Also, you need t make sure of it can deliver equal power. You also need to test the amplifier first to confirm the correct voltage it has.
Which One Is Better: 2-Channel VS 4-Channel Home Audio Amp
Some stereo systems, like car stereo systems, have a very low RMS power channel or output of about 10 watts. To turn this into rocking music, you'll need to upgrade your system by adding high-quality speakers or subwoofers. Also, you can use a powerful amplifier to power them.
When compared to a 4-channel amp, a 2-channel amp can connect to fewer subs and speakers. Both of these amplifiers are classified as A or B. They are intended to power tweeters and mid-bass amplifiers. You can check the following content to check, then you will know what the differences between 2-channel and 4-channel amps are.
First: 2-Channel Home Audio Amplifier
The output power of these amplifiers is split between two channels. You can connect two speakers to a 2-channel amplifier, and this is the simple choice for your home audio setup. Also, you can bridge or combine those channels to improve the output of one. Typically speaking, this can be used to power one or two subs.
You can use an active crossover system if you need better sound quality. Usually, all speakers will have their own channel. However, the passive crossover will be not used. The speaker's channel comes with a DSP/EQ unit, then it can set a specific power setting and crossover frequency.
If you use a 2-channel amplifier with coaxial speakers, you can combine the tweeter and mid-bass into a single speaker. The tweeter can be mounted above the woofer cane in the center. However, you can separate the tweeter and woofer for better results if your speakers are components.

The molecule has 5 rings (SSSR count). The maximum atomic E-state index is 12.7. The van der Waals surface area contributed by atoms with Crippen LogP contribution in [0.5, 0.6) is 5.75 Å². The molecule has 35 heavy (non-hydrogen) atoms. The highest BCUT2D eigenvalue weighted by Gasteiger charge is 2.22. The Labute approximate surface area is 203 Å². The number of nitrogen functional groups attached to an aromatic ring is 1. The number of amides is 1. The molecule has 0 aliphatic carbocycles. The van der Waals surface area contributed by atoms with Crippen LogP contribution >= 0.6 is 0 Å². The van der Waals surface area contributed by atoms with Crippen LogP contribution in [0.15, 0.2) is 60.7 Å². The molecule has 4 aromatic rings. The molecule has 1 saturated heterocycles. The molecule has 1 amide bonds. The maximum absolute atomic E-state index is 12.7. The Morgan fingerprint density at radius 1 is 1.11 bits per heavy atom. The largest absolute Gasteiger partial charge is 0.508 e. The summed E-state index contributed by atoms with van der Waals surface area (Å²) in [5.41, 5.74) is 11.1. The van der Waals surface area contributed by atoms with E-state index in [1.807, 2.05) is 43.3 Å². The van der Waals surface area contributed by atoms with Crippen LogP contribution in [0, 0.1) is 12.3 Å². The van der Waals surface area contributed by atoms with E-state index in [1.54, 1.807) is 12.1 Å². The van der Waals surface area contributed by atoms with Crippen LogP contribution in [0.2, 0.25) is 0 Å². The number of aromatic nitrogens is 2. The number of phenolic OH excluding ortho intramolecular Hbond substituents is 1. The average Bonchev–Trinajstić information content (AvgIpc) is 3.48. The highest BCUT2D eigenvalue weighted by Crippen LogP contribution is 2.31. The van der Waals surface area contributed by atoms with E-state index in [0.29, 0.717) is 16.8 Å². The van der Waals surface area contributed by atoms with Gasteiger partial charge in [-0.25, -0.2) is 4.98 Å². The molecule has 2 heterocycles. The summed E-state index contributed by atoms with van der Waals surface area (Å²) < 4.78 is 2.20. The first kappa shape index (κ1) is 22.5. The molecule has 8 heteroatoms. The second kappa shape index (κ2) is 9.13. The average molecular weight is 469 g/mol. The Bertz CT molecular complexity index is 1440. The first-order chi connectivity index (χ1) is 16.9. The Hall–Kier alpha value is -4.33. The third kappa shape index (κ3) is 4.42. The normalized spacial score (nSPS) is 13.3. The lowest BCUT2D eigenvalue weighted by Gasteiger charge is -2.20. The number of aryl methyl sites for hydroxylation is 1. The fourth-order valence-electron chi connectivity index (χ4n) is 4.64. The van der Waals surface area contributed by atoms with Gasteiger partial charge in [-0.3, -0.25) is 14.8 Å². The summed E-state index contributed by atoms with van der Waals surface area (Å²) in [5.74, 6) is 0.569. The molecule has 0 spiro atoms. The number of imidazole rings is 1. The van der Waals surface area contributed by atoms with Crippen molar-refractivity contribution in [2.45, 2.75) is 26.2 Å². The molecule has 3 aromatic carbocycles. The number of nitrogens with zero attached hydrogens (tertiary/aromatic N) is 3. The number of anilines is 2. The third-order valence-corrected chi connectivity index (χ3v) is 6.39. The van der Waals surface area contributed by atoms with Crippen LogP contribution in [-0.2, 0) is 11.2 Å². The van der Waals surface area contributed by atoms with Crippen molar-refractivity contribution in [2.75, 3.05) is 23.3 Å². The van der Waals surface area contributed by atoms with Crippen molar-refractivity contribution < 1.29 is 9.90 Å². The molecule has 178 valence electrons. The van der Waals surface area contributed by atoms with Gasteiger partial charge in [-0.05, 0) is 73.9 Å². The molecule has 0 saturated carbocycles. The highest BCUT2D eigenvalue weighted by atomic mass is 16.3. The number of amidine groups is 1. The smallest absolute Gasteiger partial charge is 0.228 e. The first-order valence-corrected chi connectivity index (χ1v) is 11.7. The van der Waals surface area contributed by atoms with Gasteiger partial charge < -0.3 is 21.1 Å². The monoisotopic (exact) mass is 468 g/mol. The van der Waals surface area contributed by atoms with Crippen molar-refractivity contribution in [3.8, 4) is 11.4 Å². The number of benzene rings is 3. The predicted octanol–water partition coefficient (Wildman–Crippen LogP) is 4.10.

Although the tweeter and woofer are separated, they are still powered by one channel because of the crossover system. Also, component speaker systems also use a 2-channel amplifier to power up to 4 speakers.
Second: 4-Channel Home Audio Amplifier
A four-channel amp can power four subwoofers and speakers. This amplifier can be also used in bridge mode with rear channels. After that, the front channels can power the speaker’s front components. So that the rear channels can bridge into a single powerful channel to power your subs.
The 4-channel home audio amplifier also saves space in your house if you have lots of subwoofers and speakers. You have no need to install more amplifiers to power those speakers.
A four-channel amplifier can drive up to eight speakers. When properly wired, these amps can deliver twice the power. A 4-channel home audio amplifier can drive 8 speakers at the same time. The 4-channel home audio amplifier will deliver double power to your speaker as long as you wire them correctly.
Whether you need a 4-channel home audio amplifier or not, the factor is the number of subwoofers and speakers you have.
Also, you need to make certain of their wattage. Each amplifier channel will have its own responsibilities to your home audio setup and will power your speaker.